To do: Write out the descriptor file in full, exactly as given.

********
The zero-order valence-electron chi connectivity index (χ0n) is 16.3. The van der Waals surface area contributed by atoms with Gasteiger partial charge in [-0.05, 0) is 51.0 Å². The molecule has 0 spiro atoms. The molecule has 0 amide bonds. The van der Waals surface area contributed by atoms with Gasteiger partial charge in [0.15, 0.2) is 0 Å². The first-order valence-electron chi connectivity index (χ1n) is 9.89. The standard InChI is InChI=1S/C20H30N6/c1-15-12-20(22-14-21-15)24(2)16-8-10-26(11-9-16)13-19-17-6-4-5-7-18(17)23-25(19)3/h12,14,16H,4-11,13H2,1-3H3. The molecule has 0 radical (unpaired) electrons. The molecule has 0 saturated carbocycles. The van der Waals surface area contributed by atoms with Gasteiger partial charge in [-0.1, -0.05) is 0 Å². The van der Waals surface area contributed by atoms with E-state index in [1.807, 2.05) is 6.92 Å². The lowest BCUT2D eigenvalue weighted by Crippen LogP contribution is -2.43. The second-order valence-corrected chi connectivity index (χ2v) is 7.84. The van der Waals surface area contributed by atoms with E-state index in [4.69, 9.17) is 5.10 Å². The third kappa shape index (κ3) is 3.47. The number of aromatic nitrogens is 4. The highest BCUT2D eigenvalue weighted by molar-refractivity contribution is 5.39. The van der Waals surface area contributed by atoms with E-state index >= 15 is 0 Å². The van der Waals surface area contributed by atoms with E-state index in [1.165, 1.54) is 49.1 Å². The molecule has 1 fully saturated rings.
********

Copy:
The zero-order valence-electron chi connectivity index (χ0n) is 16.3. The van der Waals surface area contributed by atoms with Gasteiger partial charge in [-0.05, 0) is 51.0 Å². The molecule has 0 spiro atoms. The molecule has 0 amide bonds. The van der Waals surface area contributed by atoms with Gasteiger partial charge in [0.15, 0.2) is 0 Å². The first-order valence-electron chi connectivity index (χ1n) is 9.89. The standard InChI is InChI=1S/C20H30N6/c1-15-12-20(22-14-21-15)24(2)16-8-10-26(11-9-16)13-19-17-6-4-5-7-18(17)23-25(19)3/h12,14,16H,4-11,13H2,1-3H3. The molecule has 0 radical (unpaired) electrons. The molecule has 0 saturated carbocycles. The van der Waals surface area contributed by atoms with Gasteiger partial charge in [-0.1, -0.05) is 0 Å². The van der Waals surface area contributed by atoms with E-state index in [1.807, 2.05) is 6.92 Å². The lowest BCUT2D eigenvalue weighted by Crippen LogP contribution is -2.43. The second-order valence-corrected chi connectivity index (χ2v) is 7.84. The van der Waals surface area contributed by atoms with E-state index in [4.69, 9.17) is 5.10 Å². The third kappa shape index (κ3) is 3.47. The number of aromatic nitrogens is 4. The highest BCUT2D eigenvalue weighted by molar-refractivity contribution is 5.39. The van der Waals surface area contributed by atoms with E-state index >= 15 is 0 Å². The van der Waals surface area contributed by atoms with E-state index in [1.165, 1.54) is 49.1 Å². The molecule has 1 fully saturated rings.